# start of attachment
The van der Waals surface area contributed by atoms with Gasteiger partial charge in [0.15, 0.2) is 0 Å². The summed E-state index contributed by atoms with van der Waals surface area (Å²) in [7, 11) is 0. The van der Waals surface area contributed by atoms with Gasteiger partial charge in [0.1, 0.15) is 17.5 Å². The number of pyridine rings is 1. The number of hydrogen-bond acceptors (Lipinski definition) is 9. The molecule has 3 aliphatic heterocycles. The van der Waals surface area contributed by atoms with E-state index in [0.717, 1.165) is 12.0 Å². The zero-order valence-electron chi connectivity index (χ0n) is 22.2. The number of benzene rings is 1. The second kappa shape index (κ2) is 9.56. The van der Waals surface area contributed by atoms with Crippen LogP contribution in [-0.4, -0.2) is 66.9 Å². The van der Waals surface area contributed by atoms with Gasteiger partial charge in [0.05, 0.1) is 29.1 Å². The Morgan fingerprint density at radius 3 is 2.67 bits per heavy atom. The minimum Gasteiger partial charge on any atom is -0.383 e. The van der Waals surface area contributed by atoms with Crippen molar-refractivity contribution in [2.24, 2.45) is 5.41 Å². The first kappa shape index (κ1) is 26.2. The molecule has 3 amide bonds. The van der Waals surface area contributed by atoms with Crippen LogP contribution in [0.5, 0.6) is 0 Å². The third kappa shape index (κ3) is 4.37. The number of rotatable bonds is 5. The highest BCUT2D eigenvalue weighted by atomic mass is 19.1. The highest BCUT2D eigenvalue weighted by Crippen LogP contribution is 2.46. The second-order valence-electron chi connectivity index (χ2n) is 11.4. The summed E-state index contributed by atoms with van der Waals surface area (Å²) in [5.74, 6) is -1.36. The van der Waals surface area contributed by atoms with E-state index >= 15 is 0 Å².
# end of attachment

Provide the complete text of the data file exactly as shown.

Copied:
The van der Waals surface area contributed by atoms with Gasteiger partial charge in [0.15, 0.2) is 0 Å². The summed E-state index contributed by atoms with van der Waals surface area (Å²) in [7, 11) is 0. The van der Waals surface area contributed by atoms with Gasteiger partial charge in [0.1, 0.15) is 17.5 Å². The number of pyridine rings is 1. The number of hydrogen-bond acceptors (Lipinski definition) is 9. The molecule has 3 aliphatic heterocycles. The van der Waals surface area contributed by atoms with E-state index in [0.717, 1.165) is 12.0 Å². The zero-order valence-electron chi connectivity index (χ0n) is 22.2. The number of benzene rings is 1. The second kappa shape index (κ2) is 9.56. The van der Waals surface area contributed by atoms with Crippen LogP contribution in [-0.4, -0.2) is 66.9 Å². The van der Waals surface area contributed by atoms with Gasteiger partial charge in [0.05, 0.1) is 29.1 Å². The Morgan fingerprint density at radius 3 is 2.67 bits per heavy atom. The minimum Gasteiger partial charge on any atom is -0.383 e. The van der Waals surface area contributed by atoms with Crippen molar-refractivity contribution in [2.24, 2.45) is 5.41 Å². The first kappa shape index (κ1) is 26.2. The molecule has 3 amide bonds. The van der Waals surface area contributed by atoms with Crippen LogP contribution in [0.5, 0.6) is 0 Å². The third kappa shape index (κ3) is 4.37. The number of rotatable bonds is 5. The highest BCUT2D eigenvalue weighted by atomic mass is 19.1. The highest BCUT2D eigenvalue weighted by Crippen LogP contribution is 2.46. The second-order valence-electron chi connectivity index (χ2n) is 11.4. The summed E-state index contributed by atoms with van der Waals surface area (Å²) in [5.74, 6) is -1.36. The van der Waals surface area contributed by atoms with E-state index >= 15 is 0 Å².